The concept of Industrial IoT (IIoT) has entered the business lexicon to denote its application to manufacturing and industrial processes, taking the risks to critical infrastructure to a new level. This urgency has been recognized by the US government, which created a Cybersecurity and Infrastructure Security Agency (CISA) in 2018, and in CISA’s publication of a convergence guide in 2021. The guide advocates “an integrated management strategy of threats” reflecting “understanding of the cascading impacts on interconnected cyber-physical infrastructures”, and considers that a “culture of inclusiveness” is “vital” to achieve the convergence of security functions and “to foster communication, coordination and co-operation”.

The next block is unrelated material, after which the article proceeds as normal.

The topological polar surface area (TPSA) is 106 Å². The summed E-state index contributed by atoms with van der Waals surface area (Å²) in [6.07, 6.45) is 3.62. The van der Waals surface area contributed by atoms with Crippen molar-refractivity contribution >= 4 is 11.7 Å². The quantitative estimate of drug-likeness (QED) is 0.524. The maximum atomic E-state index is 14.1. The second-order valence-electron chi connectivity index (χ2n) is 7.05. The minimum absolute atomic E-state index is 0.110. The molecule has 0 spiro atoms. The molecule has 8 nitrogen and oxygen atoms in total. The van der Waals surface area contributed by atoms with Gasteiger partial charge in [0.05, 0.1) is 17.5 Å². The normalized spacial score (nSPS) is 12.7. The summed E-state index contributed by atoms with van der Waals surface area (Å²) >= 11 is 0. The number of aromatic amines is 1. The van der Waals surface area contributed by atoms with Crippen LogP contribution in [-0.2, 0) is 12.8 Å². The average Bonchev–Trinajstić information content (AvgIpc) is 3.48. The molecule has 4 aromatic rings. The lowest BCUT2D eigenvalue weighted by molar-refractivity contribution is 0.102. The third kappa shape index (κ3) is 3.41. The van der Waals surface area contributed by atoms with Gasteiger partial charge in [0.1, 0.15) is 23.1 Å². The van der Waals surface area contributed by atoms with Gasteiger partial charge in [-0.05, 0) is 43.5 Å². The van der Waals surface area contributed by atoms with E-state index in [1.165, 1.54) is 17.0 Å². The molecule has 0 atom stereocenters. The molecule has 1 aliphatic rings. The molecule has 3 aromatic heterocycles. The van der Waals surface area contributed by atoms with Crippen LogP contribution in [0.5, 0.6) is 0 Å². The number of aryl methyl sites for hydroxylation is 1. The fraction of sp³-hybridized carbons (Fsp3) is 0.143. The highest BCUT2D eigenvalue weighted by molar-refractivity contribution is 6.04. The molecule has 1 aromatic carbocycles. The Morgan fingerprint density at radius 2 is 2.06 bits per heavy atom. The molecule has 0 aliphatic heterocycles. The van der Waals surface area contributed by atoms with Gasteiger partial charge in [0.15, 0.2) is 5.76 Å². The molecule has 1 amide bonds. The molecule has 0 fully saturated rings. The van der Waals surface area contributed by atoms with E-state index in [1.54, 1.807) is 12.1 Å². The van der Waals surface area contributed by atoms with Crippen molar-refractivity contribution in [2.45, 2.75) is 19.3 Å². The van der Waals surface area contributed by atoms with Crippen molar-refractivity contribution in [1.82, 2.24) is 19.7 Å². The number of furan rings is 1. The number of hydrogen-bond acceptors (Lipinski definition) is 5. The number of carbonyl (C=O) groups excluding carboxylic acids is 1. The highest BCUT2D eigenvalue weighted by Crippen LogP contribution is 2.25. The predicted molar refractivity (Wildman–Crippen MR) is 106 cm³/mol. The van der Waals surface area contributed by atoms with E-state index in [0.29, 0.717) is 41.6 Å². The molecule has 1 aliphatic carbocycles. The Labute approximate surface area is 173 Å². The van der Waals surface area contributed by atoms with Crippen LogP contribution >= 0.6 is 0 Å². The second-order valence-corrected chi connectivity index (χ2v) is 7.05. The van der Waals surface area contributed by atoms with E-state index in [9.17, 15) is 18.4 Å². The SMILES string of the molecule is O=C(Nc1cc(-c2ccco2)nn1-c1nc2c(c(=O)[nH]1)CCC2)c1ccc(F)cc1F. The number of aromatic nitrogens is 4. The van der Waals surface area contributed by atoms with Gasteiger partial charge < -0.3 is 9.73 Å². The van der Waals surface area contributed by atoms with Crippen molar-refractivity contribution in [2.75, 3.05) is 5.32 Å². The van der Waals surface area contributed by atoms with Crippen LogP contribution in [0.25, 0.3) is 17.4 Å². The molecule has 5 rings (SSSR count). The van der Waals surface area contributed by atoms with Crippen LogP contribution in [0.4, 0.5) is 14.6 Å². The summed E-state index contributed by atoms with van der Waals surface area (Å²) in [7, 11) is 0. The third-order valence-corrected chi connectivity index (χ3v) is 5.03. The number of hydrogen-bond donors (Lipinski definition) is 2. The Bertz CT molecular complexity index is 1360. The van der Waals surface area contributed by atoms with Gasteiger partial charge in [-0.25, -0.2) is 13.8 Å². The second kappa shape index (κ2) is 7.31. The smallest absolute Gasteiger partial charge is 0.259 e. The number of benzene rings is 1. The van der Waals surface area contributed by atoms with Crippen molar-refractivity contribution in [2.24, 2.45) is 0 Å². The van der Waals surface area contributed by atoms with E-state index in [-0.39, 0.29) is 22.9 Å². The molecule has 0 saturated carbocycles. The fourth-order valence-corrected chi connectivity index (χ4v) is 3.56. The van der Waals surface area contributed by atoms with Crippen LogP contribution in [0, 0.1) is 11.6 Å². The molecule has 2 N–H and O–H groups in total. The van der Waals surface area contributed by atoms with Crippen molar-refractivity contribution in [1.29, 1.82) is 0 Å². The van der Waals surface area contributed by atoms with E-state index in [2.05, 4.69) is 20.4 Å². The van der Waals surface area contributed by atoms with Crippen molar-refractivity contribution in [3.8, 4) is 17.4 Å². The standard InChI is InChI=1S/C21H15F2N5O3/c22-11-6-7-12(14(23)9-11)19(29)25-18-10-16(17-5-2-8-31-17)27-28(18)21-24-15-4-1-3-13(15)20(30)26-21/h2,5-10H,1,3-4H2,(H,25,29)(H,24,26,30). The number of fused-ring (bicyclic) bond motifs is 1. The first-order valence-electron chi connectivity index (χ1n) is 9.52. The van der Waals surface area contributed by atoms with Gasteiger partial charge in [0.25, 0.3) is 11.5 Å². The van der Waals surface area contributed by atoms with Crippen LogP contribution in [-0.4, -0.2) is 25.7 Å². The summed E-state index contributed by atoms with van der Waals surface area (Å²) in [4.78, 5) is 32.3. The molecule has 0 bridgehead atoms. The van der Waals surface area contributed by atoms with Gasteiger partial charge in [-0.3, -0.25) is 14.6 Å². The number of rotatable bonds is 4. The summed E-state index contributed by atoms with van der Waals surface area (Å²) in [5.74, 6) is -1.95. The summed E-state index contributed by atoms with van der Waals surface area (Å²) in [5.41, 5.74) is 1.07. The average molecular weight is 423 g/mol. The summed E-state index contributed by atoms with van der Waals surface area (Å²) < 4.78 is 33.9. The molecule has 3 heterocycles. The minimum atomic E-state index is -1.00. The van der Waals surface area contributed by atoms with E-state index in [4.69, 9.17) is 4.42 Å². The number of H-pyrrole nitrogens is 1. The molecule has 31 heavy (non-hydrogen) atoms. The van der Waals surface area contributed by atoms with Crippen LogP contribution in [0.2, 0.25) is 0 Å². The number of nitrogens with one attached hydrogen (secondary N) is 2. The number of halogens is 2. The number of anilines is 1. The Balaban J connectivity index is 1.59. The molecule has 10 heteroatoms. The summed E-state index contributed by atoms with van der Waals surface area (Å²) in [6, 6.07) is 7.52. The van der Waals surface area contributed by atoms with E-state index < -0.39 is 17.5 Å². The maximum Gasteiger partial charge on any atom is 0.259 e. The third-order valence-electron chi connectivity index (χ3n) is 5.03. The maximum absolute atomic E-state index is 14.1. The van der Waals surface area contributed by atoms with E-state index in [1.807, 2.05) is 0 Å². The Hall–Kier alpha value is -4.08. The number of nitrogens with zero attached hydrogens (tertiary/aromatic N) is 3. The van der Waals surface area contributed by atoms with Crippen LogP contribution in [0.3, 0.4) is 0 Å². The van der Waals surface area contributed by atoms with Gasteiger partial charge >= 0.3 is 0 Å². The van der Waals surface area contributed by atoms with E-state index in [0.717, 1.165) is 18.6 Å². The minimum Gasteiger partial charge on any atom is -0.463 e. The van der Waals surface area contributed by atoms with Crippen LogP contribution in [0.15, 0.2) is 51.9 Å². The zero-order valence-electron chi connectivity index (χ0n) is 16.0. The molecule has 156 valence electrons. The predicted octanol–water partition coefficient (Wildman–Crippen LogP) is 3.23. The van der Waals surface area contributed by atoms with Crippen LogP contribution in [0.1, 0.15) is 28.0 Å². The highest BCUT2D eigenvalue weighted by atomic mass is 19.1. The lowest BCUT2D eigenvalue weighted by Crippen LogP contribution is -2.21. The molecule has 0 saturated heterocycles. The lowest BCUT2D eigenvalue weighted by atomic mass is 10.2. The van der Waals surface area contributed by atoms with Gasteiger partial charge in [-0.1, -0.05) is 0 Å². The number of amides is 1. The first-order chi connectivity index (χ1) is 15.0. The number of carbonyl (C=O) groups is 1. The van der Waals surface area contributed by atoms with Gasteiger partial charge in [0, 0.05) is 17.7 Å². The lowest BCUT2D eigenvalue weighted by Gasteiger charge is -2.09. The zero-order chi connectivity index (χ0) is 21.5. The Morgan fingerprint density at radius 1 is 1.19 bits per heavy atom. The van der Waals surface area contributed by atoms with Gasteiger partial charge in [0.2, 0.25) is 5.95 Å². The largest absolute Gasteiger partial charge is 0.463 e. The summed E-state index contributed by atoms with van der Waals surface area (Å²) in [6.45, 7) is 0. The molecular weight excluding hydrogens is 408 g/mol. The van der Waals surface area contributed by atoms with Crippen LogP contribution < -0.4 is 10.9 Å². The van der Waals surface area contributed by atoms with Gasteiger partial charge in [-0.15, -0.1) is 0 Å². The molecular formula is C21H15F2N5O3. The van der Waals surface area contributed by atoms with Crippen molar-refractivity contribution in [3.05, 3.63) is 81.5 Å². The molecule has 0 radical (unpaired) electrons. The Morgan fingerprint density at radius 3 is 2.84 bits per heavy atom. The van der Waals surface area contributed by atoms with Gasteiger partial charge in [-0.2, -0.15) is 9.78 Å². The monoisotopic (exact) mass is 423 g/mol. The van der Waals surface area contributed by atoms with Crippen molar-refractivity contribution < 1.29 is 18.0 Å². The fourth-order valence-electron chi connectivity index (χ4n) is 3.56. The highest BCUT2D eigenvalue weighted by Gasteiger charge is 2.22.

A 2016 report from the SANS Institute on Security in a converged IT/OT world highlights the scale of the challenge to critical infrastructure, saying that operational technology (OT) cybersecurity is “about a decade behind the maturity level of IT security in many respects.” Traditionally, computer and industrial control systems (ICS) have presented different risks and risk management priorities, including confidentiality, integrity and availability in information systems, and security and availability in ICS . The life cycles of industrial equipment (and often software) can last for decades, and this equipment is very expensive, which makes updates much more difficult. It’s also difficult to create virtual builds on which tests can be run, so testing usually has to take place on real working devices during scheduled downtime.

Growing importance but challenges remain…